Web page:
Gabe the Fish Babe: What a Fluke
By: Gabrielle Stommel, May 11, 2012
Gabe the Fish Babe - An inspired seafood blogger and a young fishmonger of fresh, day-boat New England species, this modern-day mermaid comes from a long line of seafaring Cape Codders. In this column, Gabe encourages readers to expand their minds and mouths to local, abundant, underutilized seafood - and hopes to bring awareness to a creature on the brink of extinction: the American commercial fisherman.
When my seafood company buys fluke we examine it to make sure that our fishermen bleed the fish as soon as it is caught. How can you tell if a fluke is bled? Start by looking at its belly. The belly of a prime, sushi-quality fluke should be bright white with little to no blood spots.
Flukes are bled through their gills in order to minimize damage to its expensive, highly valued flesh.
A fisher who knows what he or she is doing will usually brain-kill the fish before bleeding it. Brain-killing a fish is the most humane way to treat an animal destined for human consumption. By brain-killing a fish you cause very little stress to the animal during its death, which in turn enhances the meat quality. Stress at the time of death produces lactic acid in the animal’s muscles and flesh, which speeds up the process of decay.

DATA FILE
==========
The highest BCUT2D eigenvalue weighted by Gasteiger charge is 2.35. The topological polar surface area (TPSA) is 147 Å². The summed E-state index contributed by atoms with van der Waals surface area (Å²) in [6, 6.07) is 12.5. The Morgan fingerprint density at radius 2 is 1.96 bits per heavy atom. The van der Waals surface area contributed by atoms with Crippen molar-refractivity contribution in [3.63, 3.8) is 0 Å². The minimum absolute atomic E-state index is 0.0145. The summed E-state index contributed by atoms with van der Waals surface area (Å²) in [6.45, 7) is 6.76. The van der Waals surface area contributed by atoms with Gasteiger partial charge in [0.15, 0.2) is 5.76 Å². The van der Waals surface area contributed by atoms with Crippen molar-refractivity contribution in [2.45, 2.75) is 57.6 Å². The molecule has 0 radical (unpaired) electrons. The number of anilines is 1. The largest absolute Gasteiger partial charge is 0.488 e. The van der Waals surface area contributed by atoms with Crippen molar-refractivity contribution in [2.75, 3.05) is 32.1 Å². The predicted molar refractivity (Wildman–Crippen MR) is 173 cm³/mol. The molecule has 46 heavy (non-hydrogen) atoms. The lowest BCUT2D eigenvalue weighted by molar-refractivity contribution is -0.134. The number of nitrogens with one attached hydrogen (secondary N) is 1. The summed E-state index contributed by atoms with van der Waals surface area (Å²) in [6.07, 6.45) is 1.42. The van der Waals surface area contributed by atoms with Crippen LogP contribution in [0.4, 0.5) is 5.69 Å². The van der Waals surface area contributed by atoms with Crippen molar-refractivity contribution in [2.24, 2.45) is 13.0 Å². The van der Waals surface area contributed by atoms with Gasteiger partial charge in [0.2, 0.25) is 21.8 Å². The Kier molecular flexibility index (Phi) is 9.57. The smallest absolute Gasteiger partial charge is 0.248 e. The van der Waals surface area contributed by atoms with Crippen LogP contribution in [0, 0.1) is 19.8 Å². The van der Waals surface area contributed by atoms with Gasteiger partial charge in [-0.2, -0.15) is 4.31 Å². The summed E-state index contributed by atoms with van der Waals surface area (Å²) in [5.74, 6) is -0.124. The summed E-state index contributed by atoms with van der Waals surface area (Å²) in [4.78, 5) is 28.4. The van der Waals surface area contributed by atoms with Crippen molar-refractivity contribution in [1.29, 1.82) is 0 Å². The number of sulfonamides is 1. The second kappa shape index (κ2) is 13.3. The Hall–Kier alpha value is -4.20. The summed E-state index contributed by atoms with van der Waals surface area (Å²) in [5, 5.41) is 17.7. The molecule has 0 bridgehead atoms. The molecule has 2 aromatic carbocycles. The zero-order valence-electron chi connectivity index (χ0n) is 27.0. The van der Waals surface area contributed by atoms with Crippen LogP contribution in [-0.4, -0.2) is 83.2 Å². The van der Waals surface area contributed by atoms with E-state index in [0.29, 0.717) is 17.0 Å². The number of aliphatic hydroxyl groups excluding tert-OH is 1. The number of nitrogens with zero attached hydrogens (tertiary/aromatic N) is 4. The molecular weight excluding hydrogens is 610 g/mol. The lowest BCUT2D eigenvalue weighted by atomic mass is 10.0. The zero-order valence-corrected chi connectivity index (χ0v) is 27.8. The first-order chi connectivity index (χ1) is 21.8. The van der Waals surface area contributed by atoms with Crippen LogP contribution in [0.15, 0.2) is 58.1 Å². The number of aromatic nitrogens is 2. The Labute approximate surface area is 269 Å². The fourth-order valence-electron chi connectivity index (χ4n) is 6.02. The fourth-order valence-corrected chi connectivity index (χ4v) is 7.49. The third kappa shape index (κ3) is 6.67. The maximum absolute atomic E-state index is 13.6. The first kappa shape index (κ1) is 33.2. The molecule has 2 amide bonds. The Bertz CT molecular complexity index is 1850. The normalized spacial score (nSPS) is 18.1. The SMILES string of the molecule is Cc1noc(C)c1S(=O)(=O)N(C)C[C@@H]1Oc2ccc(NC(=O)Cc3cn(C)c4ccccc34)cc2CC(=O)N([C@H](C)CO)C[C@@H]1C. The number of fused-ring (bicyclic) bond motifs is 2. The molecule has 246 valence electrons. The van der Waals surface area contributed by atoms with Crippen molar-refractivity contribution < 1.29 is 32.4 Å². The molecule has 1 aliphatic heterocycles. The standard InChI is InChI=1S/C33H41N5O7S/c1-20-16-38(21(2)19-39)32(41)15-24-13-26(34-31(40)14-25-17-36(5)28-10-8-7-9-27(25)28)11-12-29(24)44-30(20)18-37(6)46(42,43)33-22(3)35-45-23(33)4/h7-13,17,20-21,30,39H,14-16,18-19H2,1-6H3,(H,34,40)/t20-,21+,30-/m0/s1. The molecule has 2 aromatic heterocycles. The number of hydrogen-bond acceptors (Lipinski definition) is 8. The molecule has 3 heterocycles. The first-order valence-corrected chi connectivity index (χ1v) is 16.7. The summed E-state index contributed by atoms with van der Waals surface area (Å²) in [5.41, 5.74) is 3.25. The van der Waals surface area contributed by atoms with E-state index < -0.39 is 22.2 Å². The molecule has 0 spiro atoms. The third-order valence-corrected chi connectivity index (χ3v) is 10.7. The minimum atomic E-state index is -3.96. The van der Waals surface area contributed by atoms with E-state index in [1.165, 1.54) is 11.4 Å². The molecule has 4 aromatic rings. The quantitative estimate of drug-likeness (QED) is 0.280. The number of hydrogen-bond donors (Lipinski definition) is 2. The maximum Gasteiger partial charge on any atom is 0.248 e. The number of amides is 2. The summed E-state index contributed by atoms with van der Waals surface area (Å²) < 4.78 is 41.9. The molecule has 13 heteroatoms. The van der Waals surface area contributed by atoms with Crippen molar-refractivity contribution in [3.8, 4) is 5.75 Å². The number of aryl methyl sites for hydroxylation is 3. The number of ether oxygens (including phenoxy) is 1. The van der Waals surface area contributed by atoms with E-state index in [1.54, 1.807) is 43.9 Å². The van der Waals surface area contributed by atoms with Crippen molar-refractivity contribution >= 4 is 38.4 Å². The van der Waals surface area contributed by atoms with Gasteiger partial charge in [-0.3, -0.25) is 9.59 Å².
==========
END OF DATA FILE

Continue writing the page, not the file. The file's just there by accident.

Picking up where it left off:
Bled fluke should be “slurried” in a brine of seawater and ice. Brine is an excellent way to store fluke either on or off a fishing vessel because the salt water relieves the pressure that crushed ice can inflict on the meat in storage and the salt water allows the fish to bleed out quickly.
A bled and slurried fluke has a high commercial value because with a clean, bloodless fillet it is considered a “sushi quality” piece of fish. A fluke crudo or ceviche is a popular way to utilize a sushi-grade fluke.
Chef Jeremy Sewall of Island Creek Oyster Bar in Boston uses my sushi grade fluke in his citrusy, refreshing ceviche that's a staple on his spring and summer menu. Chef David Vacca of The Bridge Restaurant in Westerly, RI makes a delicate crudo with our fluke, dressing thinly sliced pieces of the fish in olive oil and topping them off with slices of Meyer lemon and herbs. Just the thought of it makes me ravenous!
Just this week I shipped local New England fluke across the country to top chefs in New York City, Chicago, Buffalo, New York and even Los Gatos, California. The fact that I can tell them exactly which boat harvested their fish adds extra value to their customers. Many of these chefs label the fluke on their menu with the boat, captain name, harvest location and fishing gear used. Just another example of how forward-thinking foodies love to know where their fish comes from.
Flukes can get massive, making them a popular fish when it comes to size-related fishing contests. The world record for a fluke catch was set by a woman named Monica Oswald of Bradley Beach, NJ, weighing in at 24.3 lbs. That’s a dang monstrosity!